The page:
Explaining the Bernie/Hillary Generational Divide: A Millennial Perspective

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Explaining the Bernie/Hillary Generational Divide: A Millennial Perspective

The Democratic presidential primary has largely come down to a generational divide. Older Democrats — yesterday’s flower children — who grew up through the Civil Rights Era, the Vietnam War, and the southern realignment generally (but certainly not exclusively) prefer Hillary Clinton, while Millennials and younger Americans prefer Bernie Sanders by historic margins.

We have heard these older voters time and again in the media: They see the possibility of electing Clinton as a culmination of years of fighting for equality. Reagan’s Revolution tempered their expectations, so they view Sanders as a pie-in-the-sky candidate and characterize my generation as naive. Due to a lack of Millennial voices in the media, that characterization has stuck.

It is time to change the narrative, and explain why we Millennials overwhelmingly stand with Sanders.

My generation is cautiously optimistic about social issues. We have embraced legal equality, acceptance, and diversity. Popular culture reflects our attitudes. Though there are many necessary battles to fight — especially in terms of LGBTQ, women’s, and racial justice — we are slowly winning the culture war. However, this optimism does not extend to economic issues or political corruption. In an article titled, “Like It or Not, the Democratic Party Now Must Answer to Millennials,” Truthout notes:

As the 2016 State of the Millennial report noted in its assessment of the challenges facing young people, “48 percent of Millennials now believe that the American Dream is dead.”

We have many reasons for this pessimism. The United States has essentially become an oligarchy wherein public opinion is outweighed by the voices of the wealthy, in terms of affecting public policy. Such was the finding of a recent study by professor Martin Gilens of Princeton University, and Professor Benjamin I. Page of Northwestern University. Our government prioritizes the demands of the wealthy. Millennials understand that time will not solve that problem. Thanks to a series of damaging court decisions stemming from Buckley v. Valeo, the amount of money being spent on elections is, as Bernie Sanders says, “obscene,” and our elected representatives spend half their time fundraising. Moreover, lobbyists write legislation that gets passed into law by our elected officials, who often become lobbyists when they leave office. The system is broken.

Many of us graduated college expecting to be able to attain the kind of lives our parents told us we could have, but the job market we found ourselves in was next to impenetrable — part of the reason Millennials are underrepresented in the media.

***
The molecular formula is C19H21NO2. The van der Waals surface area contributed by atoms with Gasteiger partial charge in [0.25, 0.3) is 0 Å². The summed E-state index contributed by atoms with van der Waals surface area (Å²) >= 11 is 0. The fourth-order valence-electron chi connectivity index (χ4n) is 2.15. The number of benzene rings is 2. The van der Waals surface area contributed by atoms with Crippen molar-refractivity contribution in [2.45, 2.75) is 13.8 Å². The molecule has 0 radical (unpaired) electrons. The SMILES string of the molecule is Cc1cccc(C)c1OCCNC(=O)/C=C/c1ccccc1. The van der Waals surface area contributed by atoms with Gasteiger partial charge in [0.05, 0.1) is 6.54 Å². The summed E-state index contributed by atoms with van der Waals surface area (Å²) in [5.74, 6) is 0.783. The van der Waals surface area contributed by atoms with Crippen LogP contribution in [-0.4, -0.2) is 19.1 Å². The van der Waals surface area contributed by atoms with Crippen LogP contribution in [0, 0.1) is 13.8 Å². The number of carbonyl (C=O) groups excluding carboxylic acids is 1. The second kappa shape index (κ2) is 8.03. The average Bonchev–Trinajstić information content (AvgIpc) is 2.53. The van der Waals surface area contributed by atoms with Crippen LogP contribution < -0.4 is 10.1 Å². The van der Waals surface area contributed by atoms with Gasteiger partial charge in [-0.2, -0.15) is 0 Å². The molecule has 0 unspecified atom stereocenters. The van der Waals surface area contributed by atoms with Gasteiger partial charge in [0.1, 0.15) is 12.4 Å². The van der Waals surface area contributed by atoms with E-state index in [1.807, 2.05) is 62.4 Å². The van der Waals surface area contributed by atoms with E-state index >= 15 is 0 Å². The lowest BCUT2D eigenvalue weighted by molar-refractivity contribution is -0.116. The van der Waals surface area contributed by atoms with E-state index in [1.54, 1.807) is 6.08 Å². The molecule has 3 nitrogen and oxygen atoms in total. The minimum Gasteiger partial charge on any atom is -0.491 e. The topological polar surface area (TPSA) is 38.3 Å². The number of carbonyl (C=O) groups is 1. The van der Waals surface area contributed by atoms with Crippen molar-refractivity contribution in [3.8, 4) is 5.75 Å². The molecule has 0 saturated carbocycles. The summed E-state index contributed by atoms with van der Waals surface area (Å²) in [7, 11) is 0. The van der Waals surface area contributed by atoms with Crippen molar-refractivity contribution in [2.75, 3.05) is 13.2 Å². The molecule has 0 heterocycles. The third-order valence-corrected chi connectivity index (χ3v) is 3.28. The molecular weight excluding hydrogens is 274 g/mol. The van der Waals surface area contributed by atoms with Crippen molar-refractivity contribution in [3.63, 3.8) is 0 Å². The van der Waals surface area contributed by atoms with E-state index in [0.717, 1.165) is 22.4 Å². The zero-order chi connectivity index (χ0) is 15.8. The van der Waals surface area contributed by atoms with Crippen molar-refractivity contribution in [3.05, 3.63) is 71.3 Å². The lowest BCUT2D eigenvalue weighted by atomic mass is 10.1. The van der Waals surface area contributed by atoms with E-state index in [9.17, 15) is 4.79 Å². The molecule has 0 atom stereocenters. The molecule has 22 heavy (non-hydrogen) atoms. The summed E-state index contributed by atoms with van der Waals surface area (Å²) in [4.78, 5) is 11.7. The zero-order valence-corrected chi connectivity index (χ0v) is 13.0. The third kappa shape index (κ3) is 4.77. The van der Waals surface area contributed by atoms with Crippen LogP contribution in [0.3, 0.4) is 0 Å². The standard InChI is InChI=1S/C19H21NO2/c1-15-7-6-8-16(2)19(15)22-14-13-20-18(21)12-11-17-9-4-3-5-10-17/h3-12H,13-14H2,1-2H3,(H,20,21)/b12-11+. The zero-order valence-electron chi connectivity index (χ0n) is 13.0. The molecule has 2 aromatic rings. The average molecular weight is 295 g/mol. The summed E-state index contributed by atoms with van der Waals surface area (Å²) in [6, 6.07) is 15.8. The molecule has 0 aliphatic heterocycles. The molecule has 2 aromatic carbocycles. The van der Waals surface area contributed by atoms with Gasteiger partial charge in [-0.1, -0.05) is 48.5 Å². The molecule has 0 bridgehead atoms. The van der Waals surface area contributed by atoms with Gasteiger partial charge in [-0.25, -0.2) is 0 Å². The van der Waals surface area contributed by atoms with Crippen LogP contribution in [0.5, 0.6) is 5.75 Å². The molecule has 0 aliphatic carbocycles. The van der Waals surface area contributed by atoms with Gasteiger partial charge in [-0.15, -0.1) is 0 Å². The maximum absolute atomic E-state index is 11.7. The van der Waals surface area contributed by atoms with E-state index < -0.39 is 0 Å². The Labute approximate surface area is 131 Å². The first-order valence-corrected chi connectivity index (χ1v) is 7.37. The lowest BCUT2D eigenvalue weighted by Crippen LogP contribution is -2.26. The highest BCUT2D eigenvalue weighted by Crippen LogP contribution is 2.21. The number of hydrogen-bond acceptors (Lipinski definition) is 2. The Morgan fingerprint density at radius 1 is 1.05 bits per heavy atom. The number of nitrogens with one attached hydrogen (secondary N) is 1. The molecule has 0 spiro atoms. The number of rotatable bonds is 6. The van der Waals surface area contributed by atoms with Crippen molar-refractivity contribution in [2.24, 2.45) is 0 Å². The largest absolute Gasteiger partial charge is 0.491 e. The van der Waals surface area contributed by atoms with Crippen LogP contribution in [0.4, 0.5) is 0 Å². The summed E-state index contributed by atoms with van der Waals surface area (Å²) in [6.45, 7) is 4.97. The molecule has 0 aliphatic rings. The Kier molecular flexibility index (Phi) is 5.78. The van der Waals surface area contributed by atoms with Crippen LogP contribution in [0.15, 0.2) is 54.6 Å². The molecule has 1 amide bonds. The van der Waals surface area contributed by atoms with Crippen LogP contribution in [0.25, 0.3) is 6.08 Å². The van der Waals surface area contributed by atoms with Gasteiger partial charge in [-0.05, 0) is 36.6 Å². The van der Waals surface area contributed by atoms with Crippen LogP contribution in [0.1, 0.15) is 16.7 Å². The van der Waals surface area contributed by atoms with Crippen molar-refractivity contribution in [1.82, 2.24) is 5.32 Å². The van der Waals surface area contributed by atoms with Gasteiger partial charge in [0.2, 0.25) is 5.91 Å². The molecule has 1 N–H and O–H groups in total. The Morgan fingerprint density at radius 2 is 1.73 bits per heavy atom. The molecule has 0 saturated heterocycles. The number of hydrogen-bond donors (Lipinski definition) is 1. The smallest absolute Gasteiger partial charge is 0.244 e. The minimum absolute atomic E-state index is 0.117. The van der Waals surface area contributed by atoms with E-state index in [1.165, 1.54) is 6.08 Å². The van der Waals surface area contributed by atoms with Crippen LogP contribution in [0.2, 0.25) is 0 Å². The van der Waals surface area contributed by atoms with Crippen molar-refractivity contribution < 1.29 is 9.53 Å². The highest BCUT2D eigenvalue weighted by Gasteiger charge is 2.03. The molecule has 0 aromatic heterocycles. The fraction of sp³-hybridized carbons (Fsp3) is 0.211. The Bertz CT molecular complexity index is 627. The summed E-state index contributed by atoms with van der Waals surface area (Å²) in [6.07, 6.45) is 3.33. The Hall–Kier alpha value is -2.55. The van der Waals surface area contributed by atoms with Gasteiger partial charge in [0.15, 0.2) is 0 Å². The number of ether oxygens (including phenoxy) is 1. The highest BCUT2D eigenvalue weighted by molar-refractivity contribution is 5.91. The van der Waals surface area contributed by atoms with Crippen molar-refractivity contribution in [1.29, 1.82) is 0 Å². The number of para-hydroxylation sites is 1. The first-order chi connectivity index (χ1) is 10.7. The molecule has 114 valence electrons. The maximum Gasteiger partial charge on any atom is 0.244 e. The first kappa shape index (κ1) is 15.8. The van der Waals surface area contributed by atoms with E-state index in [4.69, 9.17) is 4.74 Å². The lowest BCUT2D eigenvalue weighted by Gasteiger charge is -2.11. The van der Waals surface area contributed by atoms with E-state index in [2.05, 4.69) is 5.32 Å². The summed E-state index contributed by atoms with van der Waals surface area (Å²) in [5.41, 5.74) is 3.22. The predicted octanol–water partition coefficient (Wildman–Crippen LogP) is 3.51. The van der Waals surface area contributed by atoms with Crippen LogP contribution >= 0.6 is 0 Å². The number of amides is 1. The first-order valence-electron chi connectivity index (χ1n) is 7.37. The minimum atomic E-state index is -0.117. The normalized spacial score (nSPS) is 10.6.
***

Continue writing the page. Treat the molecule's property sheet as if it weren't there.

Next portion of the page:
Millions of us do not have health insurance because we do not qualify for subsidies under the Affordable Care Act. About half of us avoid medical treatment when we get sick to avoid the high cost. Wages have stagnated for decades, but the cost of living has risen steadily. A college degree today is the same as a high school diploma 40 years ago — and thanks the prospect of crippling debt, a large number of us aren’t even pursuing one. On top of these concerns, many of our family members, friends and peers are the soldiers dying overseas in conflicts which lack clear objectives.

Over the years we have seen that candidates who promise change while taking money from special interests fail to deliver on those promises. Matt Taibbi of Rolling Stone made this observation in a recent piece titled, “Why Young People Are Right About Hillary Clinton.” Transactional, neoliberal politics have largely failed us.

Yet older Democrats call us naive for demanding more, and assure us that this is how we have to win — through incremental change and plenty of compromise. After all, that has been the balance for years: Democrats win social progress while the Republicans seemingly win everything else.

Young progressives are challenging that balance. The changes we are demanding are economic and necessitate swift government action like the New Deal Era reforms — especially to maintain public support. Politically and financially, we cannot afford small victories touted as major successes.

Bernie Sanders’ unabashed populism is refreshing. He speaks earnestly and honestly about political and economic inequality while taking no money from Wall Street or special interests. He does not illegally coordinate with a super PAC. On foreign policy, he presents us with a choice that isn’t more endless, purposeless entanglement overseas. But most importantly, Sanders is reminding us of the power we have when we come together.

We do not accept the idea that what Sanders is proposing is impossible — just as our parents did not accept the social values of their parents. We know the history but did not live it, and have not been disillusioned.

And yet, as Truthout explains, attacking Millennials has become a common way to score political points. For our engagement, we have been met with condescension and disdain. Hillary Clinton said she felt “sorry” for us because we don’t do our “research.” Bill Clinton accused us of wanting to shoot “every third person on Wall Street.” John Catsimatidis, the chairman of the Philadelphia 2016 Host Committee for this summer’s Democratic National Convention said we had better “behave ourselves” when Bernie loses.

Through this primary we have seen the full extent of the establishment we are up against, and we do not believe the process is fair. We saw the media, the DNC, and corporate America line up behind Hillary Clinton, and watched as hundreds of thousands of voters were disenfranchised due to irregularities in a suspicious number of states including Arizona and New York. Still, all of that has only hardened our resolve. We’ve done our research, and we’re mad.